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Conservation Groups and Local Businesses Question Olivine Mine Expansion near Mt. Baker

Posted on Oct 12, 2016 in Conservation News, Forest Management, Mining, Roadless

Washington Wild coordinated a joint comment letter signed by 19 conservation, recreation and local business leaders expressing concern over a proposed expansion of an olivine mine/quarry in Whatcom County.

Photo Courtesy of Gilbert Weidinger

Photo Courtesy of Gilbert Weidinger

United Western Supply has proposed a 10-acre expansion of the Swen Larson olivine Quarry into an inventoried roadless area on Mt. Baker Snoqualmie National Forest. The agency solicited public comments to inform what issues should be considered as part of an environmental analysis on a Plan of Operations for the mine expansion.

The Mt. Baker West Roadless Area, located north of the Twin Sisters, in which the proposed expansion would take place, includes intact old-growth forests that serve as part of the municipal watershed for the City of Bellingham and its 85,000 residents. The removal of the surface forest, vegetation and soils raises potential water quality concerns for residents and local businesses.

Photo Courtesy of Jack Lamb

Photo Courtesy of Jack Lamb

“As a brewer, anything that could impact the quality of our water is a concern,” said Jack Lamb, CEO of Aslan Brewing Company in Bellingham WA and a signatory to the joint comment letter, “As a member of the Washington Brewshed® Alliance, we have been working with Washington Wild to highlight the importance of protecting upper watersheds which provide clean quality water for fish, wildlife, residents and better tasting beer.”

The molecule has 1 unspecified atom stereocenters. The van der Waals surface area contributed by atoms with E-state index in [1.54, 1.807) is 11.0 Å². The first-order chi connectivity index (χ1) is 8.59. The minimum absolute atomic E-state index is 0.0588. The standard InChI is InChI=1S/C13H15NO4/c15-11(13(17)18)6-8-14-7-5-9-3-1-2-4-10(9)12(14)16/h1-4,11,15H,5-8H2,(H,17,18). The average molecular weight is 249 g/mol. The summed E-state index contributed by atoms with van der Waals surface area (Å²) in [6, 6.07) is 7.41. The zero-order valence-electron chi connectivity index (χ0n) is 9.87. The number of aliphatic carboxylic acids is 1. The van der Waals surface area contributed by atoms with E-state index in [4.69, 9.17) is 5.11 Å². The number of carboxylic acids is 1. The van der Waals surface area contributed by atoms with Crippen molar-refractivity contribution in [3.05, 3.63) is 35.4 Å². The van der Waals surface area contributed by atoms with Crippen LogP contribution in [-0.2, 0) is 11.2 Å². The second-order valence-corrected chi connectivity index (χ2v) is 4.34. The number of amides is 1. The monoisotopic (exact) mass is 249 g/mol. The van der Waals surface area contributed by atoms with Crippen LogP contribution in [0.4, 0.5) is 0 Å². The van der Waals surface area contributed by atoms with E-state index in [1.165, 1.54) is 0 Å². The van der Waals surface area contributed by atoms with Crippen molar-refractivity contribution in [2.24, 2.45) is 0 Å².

Furthermore the broader Mt. Baker West Roadless Area and Middle Fork Nooksack Road corridor are local destinations for recreational opportunities including climbing, horseback riding, hiking, paddling and other activities. The mine lies just to the north of the Twin Sisters, two popular summits on the western edge of Mt. Baker-Snoqualmie National Forest. While mine expansion would not directly impact access to the recreational resources in the area, it does pose significant environmental impact to the landscape and viewsheds that are important to the hiking, scrambling, and climbing experiences in this area.

The letter was signed by 19 organizations including Washington Wild, Conservation Northwest, North Cascades Conservation Council, Washington Chapter of the Sierra Club, Washington Trails Association, Washington Wildlife Federation, Skagit Audubon Society, Mount Baker Club, Pilchuck Audubon Society, Aslan Brewing Company, The Wilderness Society, The Mountaineers, North Cascades Audubon Society and WildEarth Guardians.

Read the joint comment letter.